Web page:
Brendon Hartley

The long-haired Brendon Hartley was a precocious youngster who lost his way and Red Bull backing in 2010. That he rebuilt his career to re-emerge as a double World Endurance Champion, winner of the Le Mans 24 Hours and a Formula 1 driver for Scuderia Toro Rosso was one of the more unlikely stories of recent years. However, Red Bull eventually preferred to promote younger talent than to continue with the affable New Zealander.

Family background and early career

The son of former national racer Bryan and younger brother of Formula Holden driver Nelson, Brendon benefited from the early guidance of five-time national champion Ken Smith. Hartley competed in national single-seaters when not even a teenager and travelled to Europe for Formula Renault as soon as he was 16 years old. 14th in the 2006 Eurocup with Arena Motorsport, his Red Bull Epsilon entry opened 2007 with a double victory at Zolder and he beat Jon Lancaster to the title after winning twice more.

Formula 3 and Red Bull Racing reserve

Hartley’s ASL-Mücke Motorsport Dallara F305-Mercedes-Benz was a creditable fourth in that year’s Zolder Masters on his Formula 3 debut. He then drove a Carlin Dallara F308-Mercedes in British F3 during 2008 and finished third both in the championship and at Macau – the latter from 20th on the grid.

He tested a Red Bull RB4-Renault at Jerez that winter and the teenager was named as the team’s reserve driver for 2009. Only granted the necessary super licence in time for the Spanish Grand Prix, he was soon replaced in that role by Jaime Alguersuari. It must have been frustrating when the Spaniard was later promoted to replace Sébastien Bourdais in the Red Bull-owned Scuderia Toro Rosso race team.

GP2 Series

Hartley also tested for Toro Rosso at the end of the year but three seasons racing in Formula Renault 3.5 did not yield a victory. He also started four 2010 GP2 races for Scuderia Coloni and finished sixth in the final round in Abu Dhabi. Dropped by Red Bull, he returned to GP2 with Ocean Racing Technology for the final two weekends of 2011 – finishing fifth in the wet feature race at Spa-Francorchamps.

Endurance racing success

Without a drive at the start of 2012, Hartley made a couple of appearances in the World Endurance Championship driving an ORECA 03-Nissan for newcomers Murphy Prototypes, including retiring from his debut at Le Mans. He also drove for Ocean in Bahrain’s GP2 rounds and tested a Mercedes-Benz F1 W03 in the Magny-Cours rookie test.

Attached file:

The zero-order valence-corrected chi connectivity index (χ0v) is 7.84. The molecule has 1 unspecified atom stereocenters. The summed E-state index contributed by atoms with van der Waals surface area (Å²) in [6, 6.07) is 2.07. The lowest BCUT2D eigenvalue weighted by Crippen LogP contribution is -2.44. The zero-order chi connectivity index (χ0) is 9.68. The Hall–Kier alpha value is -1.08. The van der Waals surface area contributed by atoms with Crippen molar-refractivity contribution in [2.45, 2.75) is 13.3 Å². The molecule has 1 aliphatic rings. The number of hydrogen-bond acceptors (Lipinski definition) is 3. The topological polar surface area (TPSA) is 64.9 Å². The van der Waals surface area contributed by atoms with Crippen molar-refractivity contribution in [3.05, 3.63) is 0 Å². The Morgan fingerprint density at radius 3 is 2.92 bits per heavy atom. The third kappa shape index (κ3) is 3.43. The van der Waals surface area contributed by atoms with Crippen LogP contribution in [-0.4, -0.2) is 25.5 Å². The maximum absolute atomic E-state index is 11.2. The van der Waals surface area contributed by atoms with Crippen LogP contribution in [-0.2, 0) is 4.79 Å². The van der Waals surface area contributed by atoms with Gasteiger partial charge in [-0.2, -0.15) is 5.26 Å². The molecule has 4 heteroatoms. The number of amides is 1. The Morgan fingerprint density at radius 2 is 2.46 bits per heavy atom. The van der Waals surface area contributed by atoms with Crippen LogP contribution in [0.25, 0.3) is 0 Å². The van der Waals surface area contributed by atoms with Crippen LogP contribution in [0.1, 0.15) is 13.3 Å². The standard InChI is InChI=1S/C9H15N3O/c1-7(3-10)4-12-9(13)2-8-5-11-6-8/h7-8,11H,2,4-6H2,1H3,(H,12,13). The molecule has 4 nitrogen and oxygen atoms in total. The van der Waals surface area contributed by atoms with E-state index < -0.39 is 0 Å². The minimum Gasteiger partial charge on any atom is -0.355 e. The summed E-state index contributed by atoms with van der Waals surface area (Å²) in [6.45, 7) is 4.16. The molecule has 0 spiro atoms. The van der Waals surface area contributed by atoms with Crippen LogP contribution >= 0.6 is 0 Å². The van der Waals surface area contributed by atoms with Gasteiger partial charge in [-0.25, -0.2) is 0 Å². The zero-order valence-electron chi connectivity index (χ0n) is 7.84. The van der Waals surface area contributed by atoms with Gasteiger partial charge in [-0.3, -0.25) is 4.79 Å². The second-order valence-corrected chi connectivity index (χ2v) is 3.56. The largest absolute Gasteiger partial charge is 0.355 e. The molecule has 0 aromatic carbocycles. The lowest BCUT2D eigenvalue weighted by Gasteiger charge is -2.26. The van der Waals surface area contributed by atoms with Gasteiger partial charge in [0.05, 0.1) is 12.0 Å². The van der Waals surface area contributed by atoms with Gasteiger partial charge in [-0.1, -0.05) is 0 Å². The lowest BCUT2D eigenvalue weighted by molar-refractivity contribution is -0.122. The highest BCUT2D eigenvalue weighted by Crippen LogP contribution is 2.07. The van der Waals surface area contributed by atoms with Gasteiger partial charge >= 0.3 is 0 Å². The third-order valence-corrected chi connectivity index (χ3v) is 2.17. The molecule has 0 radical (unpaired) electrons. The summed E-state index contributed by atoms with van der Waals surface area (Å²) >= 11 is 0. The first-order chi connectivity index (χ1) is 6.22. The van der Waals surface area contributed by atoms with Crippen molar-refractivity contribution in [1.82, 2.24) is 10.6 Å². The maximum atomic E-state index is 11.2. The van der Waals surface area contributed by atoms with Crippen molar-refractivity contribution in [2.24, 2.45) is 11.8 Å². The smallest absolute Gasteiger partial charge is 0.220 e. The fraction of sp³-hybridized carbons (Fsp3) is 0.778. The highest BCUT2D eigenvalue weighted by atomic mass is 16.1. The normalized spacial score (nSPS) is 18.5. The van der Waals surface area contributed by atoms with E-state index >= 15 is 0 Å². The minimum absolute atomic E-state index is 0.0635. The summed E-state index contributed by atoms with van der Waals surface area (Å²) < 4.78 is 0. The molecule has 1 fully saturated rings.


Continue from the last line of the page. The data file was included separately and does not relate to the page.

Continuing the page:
He remained with Murphy for the 2013 European Le Mans Series and dovetailed that programme with driving Starworks Motorsport’s Riley in the final Grand-Am season. He won at Road America in the latter and completed the ELMS campaign by winning the final round at Paul Ricard. Those successes coincided with Porsche’s return to the LMP1 class of the World Endurance Championship in 2014 and Hartley was named as part of its line-up in January.

World Endurance Champion for Porsche

He shared a Porsche 919 Hybrid with Mark Webber and Timo Bernhard for the next three ultimately successful seasons. On the podium three times during 2014, Hartley visibly matured as a driver as they clinched the following year’s WEC title. They finished second at Le Mans before winning the next four races in succession as Porsche enforced team orders in its battle with Audi.

They won four times during 2016 with Hartley reinforcing his reputation as one of sports car racing’s top stars. However, he crashed into a GTE-Am car at Silverstone’s opening round and that mistake cost victory in the race and, possibly, a chance of retaining the championship.

Webber retired at the end of 2016 and was replaced by fellow Kiwi Earl Bamber in what proved to be Porsche’s final LMP1 campaign. They finished in the top four throughout 2017 and won the Le Mans 24 Hours despite losing an hour in the pits. That was the first of another four-race winning streak that led to a second world title. Hartley’s year began with victory in the Dubai 24 Hours (driving a Herberth Motorsport Porsche 991 GT3-R) and culminated in racing in three series on eight consecutive weekends. Hartley started three IMSA races during 2017 that included winning Petit LeMans with Extreme Speed Motorsports’ Nissan Onroak DPi, Scott Sharp and Ryan Dalziel.

Formula 1 with Toro Rosso

With Porsche planning to withdraw from sports cars at the end of the season, Hartley planned to return to single-seaters in the 2018 IndyCar Series with Chip Ganassi Racing. That programme was shelved when the New Zealander made a surprise Formula 1 debut with Toro Rosso in the 2017 United States GP. Initially a one-off as Pierre Gasly’s replacement, he completed the season as the Frenchman’s team-mate and did enough to be retained for the 2018 World Championship, despite taking grid penalties (65 places in total) at all four races.

His 2018 F1 campaign was overshadowed by persistent rumours that he was about to be replaced. He was close to Toro Rosso team-mate Gasly’s pace but only scored points on three occasions.

Life after Formula 1

Dropped at the end of the season, Hartley was third in the 2019 Sebring 1000 miles on a one-off with SMP Racing’s BRE BR1-AER. Fulltime employment followed when the 30-year-old was chosen to replace Fernando Alonso in Toyota’s WEC line-up for 2019/20 and as a member of the Geox Dragon Formula E team.

Non Championship Races